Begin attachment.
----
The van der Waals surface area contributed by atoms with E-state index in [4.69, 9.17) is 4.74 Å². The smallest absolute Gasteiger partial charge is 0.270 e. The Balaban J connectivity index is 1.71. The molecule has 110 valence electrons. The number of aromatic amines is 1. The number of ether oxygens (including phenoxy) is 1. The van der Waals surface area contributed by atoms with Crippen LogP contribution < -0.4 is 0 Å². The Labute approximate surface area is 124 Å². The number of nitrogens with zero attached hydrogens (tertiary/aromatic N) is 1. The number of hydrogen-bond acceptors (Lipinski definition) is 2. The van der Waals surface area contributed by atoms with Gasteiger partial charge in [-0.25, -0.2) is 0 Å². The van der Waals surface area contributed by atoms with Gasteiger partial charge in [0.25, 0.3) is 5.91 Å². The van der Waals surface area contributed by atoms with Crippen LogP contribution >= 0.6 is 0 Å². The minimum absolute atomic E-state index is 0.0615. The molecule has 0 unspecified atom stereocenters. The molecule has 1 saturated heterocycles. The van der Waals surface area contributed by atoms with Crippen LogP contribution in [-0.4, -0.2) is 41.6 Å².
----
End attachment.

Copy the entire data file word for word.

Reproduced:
The van der Waals surface area contributed by atoms with E-state index in [4.69, 9.17) is 4.74 Å². The smallest absolute Gasteiger partial charge is 0.270 e. The Balaban J connectivity index is 1.71. The molecule has 110 valence electrons. The number of aromatic amines is 1. The number of ether oxygens (including phenoxy) is 1. The van der Waals surface area contributed by atoms with Crippen LogP contribution < -0.4 is 0 Å². The Labute approximate surface area is 124 Å². The number of nitrogens with zero attached hydrogens (tertiary/aromatic N) is 1. The number of hydrogen-bond acceptors (Lipinski definition) is 2. The van der Waals surface area contributed by atoms with Gasteiger partial charge in [-0.25, -0.2) is 0 Å². The van der Waals surface area contributed by atoms with Gasteiger partial charge in [0.25, 0.3) is 5.91 Å². The van der Waals surface area contributed by atoms with Crippen LogP contribution >= 0.6 is 0 Å². The minimum absolute atomic E-state index is 0.0615. The molecule has 0 unspecified atom stereocenters. The molecule has 1 saturated heterocycles. The van der Waals surface area contributed by atoms with Crippen LogP contribution in [-0.4, -0.2) is 41.6 Å².